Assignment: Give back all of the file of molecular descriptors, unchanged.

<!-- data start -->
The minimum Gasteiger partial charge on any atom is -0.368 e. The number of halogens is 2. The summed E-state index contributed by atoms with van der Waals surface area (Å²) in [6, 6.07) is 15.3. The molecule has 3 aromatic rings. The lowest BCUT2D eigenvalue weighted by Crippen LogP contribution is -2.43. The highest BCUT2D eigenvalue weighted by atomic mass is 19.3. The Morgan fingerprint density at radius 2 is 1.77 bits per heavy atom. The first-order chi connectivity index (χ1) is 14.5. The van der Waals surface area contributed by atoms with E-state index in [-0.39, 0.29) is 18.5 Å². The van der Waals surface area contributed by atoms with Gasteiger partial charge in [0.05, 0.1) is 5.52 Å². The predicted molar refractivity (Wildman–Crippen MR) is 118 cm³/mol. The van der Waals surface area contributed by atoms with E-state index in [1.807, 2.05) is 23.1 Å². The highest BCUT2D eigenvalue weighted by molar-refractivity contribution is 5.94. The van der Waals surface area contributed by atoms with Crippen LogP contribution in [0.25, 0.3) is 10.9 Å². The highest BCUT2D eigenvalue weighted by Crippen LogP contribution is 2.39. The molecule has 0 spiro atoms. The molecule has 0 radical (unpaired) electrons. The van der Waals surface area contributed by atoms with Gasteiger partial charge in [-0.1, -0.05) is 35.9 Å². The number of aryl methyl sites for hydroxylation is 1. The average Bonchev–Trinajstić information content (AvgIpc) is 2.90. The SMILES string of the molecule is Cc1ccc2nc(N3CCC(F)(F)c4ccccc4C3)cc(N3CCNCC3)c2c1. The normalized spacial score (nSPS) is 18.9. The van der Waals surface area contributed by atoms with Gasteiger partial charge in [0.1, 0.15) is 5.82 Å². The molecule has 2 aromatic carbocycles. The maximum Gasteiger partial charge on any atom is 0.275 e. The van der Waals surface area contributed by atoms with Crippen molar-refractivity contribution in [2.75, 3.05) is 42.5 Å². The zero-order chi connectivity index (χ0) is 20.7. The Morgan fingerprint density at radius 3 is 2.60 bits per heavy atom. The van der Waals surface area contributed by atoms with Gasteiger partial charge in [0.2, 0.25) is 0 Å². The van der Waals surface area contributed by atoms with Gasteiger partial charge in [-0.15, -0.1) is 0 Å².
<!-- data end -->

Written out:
The minimum Gasteiger partial charge on any atom is -0.368 e. The number of halogens is 2. The summed E-state index contributed by atoms with van der Waals surface area (Å²) in [6, 6.07) is 15.3. The molecule has 3 aromatic rings. The lowest BCUT2D eigenvalue weighted by Crippen LogP contribution is -2.43. The highest BCUT2D eigenvalue weighted by atomic mass is 19.3. The Morgan fingerprint density at radius 2 is 1.77 bits per heavy atom. The first-order chi connectivity index (χ1) is 14.5. The van der Waals surface area contributed by atoms with E-state index in [-0.39, 0.29) is 18.5 Å². The van der Waals surface area contributed by atoms with Gasteiger partial charge in [0.05, 0.1) is 5.52 Å². The predicted molar refractivity (Wildman–Crippen MR) is 118 cm³/mol. The van der Waals surface area contributed by atoms with E-state index in [1.807, 2.05) is 23.1 Å². The highest BCUT2D eigenvalue weighted by molar-refractivity contribution is 5.94. The van der Waals surface area contributed by atoms with Crippen LogP contribution in [0.25, 0.3) is 10.9 Å². The highest BCUT2D eigenvalue weighted by Crippen LogP contribution is 2.39. The molecule has 0 spiro atoms. The molecule has 0 radical (unpaired) electrons. The van der Waals surface area contributed by atoms with Gasteiger partial charge in [-0.1, -0.05) is 35.9 Å². The number of aryl methyl sites for hydroxylation is 1. The average Bonchev–Trinajstić information content (AvgIpc) is 2.90. The SMILES string of the molecule is Cc1ccc2nc(N3CCC(F)(F)c4ccccc4C3)cc(N3CCNCC3)c2c1. The normalized spacial score (nSPS) is 18.9. The van der Waals surface area contributed by atoms with Gasteiger partial charge in [0.1, 0.15) is 5.82 Å². The molecule has 2 aromatic carbocycles. The maximum Gasteiger partial charge on any atom is 0.275 e. The van der Waals surface area contributed by atoms with Crippen molar-refractivity contribution in [2.75, 3.05) is 42.5 Å². The zero-order chi connectivity index (χ0) is 20.7. The Morgan fingerprint density at radius 3 is 2.60 bits per heavy atom. The van der Waals surface area contributed by atoms with Gasteiger partial charge in [0.2, 0.25) is 0 Å². The van der Waals surface area contributed by atoms with Gasteiger partial charge in [-0.15, -0.1) is 0 Å².